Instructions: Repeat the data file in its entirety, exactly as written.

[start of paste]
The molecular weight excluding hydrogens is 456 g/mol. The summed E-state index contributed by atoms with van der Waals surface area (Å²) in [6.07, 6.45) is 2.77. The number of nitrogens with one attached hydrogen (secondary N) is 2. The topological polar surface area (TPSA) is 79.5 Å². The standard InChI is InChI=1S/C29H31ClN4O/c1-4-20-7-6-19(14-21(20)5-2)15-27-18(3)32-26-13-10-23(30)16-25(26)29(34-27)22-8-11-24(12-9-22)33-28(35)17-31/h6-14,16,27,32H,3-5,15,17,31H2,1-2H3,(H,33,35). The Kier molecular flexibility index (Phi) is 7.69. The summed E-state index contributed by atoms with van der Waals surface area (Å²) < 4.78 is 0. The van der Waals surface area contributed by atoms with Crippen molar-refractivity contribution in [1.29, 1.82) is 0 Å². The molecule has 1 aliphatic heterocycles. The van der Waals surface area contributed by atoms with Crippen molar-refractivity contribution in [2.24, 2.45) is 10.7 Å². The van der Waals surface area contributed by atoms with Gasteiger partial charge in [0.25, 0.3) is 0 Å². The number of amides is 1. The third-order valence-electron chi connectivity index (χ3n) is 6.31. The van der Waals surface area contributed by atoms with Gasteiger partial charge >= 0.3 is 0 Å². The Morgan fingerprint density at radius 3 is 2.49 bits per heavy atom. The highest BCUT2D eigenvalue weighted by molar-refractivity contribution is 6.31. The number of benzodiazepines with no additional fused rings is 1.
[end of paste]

The molecular weight excluding hydrogens is 456 g/mol. The summed E-state index contributed by atoms with van der Waals surface area (Å²) in [6.07, 6.45) is 2.77. The number of nitrogens with one attached hydrogen (secondary N) is 2. The topological polar surface area (TPSA) is 79.5 Å². The standard InChI is InChI=1S/C29H31ClN4O/c1-4-20-7-6-19(14-21(20)5-2)15-27-18(3)32-26-13-10-23(30)16-25(26)29(34-27)22-8-11-24(12-9-22)33-28(35)17-31/h6-14,16,27,32H,3-5,15,17,31H2,1-2H3,(H,33,35). The Kier molecular flexibility index (Phi) is 7.69. The summed E-state index contributed by atoms with van der Waals surface area (Å²) < 4.78 is 0. The van der Waals surface area contributed by atoms with Crippen molar-refractivity contribution in [1.29, 1.82) is 0 Å². The molecule has 1 aliphatic heterocycles. The van der Waals surface area contributed by atoms with Crippen molar-refractivity contribution in [2.24, 2.45) is 10.7 Å². The van der Waals surface area contributed by atoms with Gasteiger partial charge in [0.25, 0.3) is 0 Å². The number of amides is 1. The third-order valence-electron chi connectivity index (χ3n) is 6.31. The van der Waals surface area contributed by atoms with Gasteiger partial charge >= 0.3 is 0 Å². The Morgan fingerprint density at radius 3 is 2.49 bits per heavy atom. The highest BCUT2D eigenvalue weighted by molar-refractivity contribution is 6.31. The number of benzodiazepines with no additional fused rings is 1.